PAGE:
Electric Review

Culture & Criticism Since 2003

American Idioms

MYSTERY TRAIN. Images of American Rock and Roll Music. Greil Marcus. Plume.

“Gets as close to the heart and soul of American and American music as the best of rock and roll.”
– Bruce Springsteen on Mystery Train

Mystery Train

Cover courtesy of Plume.

If rock and roll fans were required to read one book, it should be Greil Marcus’ Mystery Train, since it contains all the reasons why this music has survived the test of time, telling us why it’s always going to matter.

Now in its sixth edition and celebrating its 40th birthday, Mystery Train dissects the careers of six seminal artists (Robert Johnson, Harmonica Frank, Randy Newman, the Band, Sly Stone and Elvis Presley), each of whom helped to shape an edge of the genre, each of whom helped to sharpen the teeth of the music and render it immortal.

Marcus, who has taught at Princeton and U.C. Berkeley and served as a the first records editor at Rolling Stone, presents the quintessential snapshot of America via this exploration of its most extensive artistic movement. In turn, Mystery Train is not just about music, it’s about the country and her citizenry. Rather than just serve up another 300-page record review in the guise of analytical tome, Marcus uses the music as the vehicle through which we come to traverse the intricate labyrinth of the culture and our place in it.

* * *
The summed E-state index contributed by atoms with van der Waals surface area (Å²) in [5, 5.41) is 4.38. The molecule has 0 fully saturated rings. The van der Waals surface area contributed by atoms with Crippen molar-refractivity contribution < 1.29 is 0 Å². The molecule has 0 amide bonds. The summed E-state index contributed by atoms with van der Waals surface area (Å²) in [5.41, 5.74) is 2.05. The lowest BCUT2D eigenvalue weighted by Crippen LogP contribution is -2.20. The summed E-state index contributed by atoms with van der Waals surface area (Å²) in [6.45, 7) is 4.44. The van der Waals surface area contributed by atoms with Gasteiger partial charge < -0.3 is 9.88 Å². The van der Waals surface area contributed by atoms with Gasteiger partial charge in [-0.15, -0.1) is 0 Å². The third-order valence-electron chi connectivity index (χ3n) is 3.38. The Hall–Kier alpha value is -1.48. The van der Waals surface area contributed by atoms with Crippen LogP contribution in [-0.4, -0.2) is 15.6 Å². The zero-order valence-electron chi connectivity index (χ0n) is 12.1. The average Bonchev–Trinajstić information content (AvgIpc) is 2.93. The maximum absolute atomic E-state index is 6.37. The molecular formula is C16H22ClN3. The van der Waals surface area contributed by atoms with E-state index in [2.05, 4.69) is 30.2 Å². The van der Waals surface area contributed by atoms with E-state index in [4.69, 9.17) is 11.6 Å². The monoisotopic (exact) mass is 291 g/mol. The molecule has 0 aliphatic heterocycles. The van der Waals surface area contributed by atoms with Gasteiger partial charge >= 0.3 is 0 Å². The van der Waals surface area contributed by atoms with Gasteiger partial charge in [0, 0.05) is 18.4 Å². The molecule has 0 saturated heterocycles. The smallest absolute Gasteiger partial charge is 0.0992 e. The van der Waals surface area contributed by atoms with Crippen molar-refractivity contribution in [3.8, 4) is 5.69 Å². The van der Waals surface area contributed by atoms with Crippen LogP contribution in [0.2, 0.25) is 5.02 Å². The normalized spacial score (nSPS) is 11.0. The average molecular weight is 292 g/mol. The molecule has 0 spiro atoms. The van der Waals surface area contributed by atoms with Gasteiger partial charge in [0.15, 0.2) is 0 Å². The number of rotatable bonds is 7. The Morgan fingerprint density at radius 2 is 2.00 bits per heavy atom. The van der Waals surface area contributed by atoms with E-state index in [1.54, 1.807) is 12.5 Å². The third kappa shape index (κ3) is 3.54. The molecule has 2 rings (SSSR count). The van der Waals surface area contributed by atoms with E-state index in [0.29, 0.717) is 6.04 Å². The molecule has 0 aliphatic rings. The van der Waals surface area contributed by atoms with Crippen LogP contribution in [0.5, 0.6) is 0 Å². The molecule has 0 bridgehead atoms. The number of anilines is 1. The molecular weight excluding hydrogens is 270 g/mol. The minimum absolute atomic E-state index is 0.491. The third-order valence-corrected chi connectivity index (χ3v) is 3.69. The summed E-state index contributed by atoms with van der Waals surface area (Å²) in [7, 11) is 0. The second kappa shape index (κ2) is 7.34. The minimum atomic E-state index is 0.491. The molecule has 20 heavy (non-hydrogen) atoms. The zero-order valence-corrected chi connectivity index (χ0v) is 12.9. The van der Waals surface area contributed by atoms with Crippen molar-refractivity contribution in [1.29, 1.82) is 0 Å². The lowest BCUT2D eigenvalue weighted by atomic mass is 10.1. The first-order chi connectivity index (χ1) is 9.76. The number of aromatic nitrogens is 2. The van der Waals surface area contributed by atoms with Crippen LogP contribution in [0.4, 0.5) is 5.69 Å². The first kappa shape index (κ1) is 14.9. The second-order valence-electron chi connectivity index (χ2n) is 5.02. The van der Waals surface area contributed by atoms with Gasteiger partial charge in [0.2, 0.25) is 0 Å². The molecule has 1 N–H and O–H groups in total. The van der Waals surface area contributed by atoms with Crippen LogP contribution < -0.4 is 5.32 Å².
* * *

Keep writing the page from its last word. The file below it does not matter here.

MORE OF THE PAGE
Accordingly, the random reader is able to ride the hard-honed blue-note wail of Robert Johnson’s catalog into the Negro experience in the southern swamps of the United States. Do you really want to know what these people endured and why the rage still over-flows in so many American cities today? Then drop a copy of Johnson’s Complete Recordings on the turn-table and follow the trembling lit of each line: Within this music you will find the history of the American people and a blood-spotted chronicle of their footsteps.

Additionally, Marcus’ analysis of the Band is vital: Although they’re mostly known for the ass-kicking wall of sound they built behind Bob Dylan’s time-changing 1966 tour of Europe, Marcus shows us that this quintet (Levon Helm, Robbie Robertson, Richard Manual, Garth Hudson and Rick Danko) were probably the most versatile band ever assembled – a true ensemble able to play hard rock, blues, folk, gospel and ragtime-swing with equal precision.

Due for re-release on April 28th, Mystery Train is as much a part of the American musical fabric as any record that’s ever been recorded. Some 4 decades after it was originally written, it is still compelling and piercing and relevant. And there’s simply no greater compliment you can offer a writer or a book than that.

by John Aiello


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This entry was posted on May 11, 2015 by in 2015, In the Spotlight, May 2015, Rat On Fiction & Nonfiction and tagged , .
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